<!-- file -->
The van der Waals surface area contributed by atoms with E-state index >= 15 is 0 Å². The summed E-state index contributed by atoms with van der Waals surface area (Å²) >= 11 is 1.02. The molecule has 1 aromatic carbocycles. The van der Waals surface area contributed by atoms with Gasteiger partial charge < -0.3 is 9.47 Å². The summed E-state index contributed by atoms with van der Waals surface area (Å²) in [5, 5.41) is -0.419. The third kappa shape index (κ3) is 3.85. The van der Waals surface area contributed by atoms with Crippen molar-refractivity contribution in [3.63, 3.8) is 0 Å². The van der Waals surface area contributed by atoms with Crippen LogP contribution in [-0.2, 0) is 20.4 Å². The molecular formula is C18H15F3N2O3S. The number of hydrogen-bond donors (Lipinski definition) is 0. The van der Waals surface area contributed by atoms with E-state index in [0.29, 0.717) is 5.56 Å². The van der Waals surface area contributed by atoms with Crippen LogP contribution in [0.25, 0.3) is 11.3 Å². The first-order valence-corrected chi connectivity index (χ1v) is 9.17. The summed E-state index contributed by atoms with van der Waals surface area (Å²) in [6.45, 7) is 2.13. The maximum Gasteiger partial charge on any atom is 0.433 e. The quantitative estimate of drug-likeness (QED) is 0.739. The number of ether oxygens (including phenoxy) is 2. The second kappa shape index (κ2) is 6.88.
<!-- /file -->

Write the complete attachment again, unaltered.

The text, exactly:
The van der Waals surface area contributed by atoms with E-state index >= 15 is 0 Å². The summed E-state index contributed by atoms with van der Waals surface area (Å²) >= 11 is 1.02. The molecule has 1 aromatic carbocycles. The van der Waals surface area contributed by atoms with Gasteiger partial charge < -0.3 is 9.47 Å². The summed E-state index contributed by atoms with van der Waals surface area (Å²) in [5, 5.41) is -0.419. The third kappa shape index (κ3) is 3.85. The van der Waals surface area contributed by atoms with Crippen molar-refractivity contribution in [3.63, 3.8) is 0 Å². The van der Waals surface area contributed by atoms with Crippen LogP contribution in [-0.2, 0) is 20.4 Å². The molecular formula is C18H15F3N2O3S. The number of hydrogen-bond donors (Lipinski definition) is 0. The van der Waals surface area contributed by atoms with E-state index in [0.29, 0.717) is 5.56 Å². The van der Waals surface area contributed by atoms with Crippen LogP contribution in [0.25, 0.3) is 11.3 Å². The first-order valence-corrected chi connectivity index (χ1v) is 9.17. The summed E-state index contributed by atoms with van der Waals surface area (Å²) in [6.45, 7) is 2.13. The maximum Gasteiger partial charge on any atom is 0.433 e. The quantitative estimate of drug-likeness (QED) is 0.739. The number of ether oxygens (including phenoxy) is 2. The second kappa shape index (κ2) is 6.88.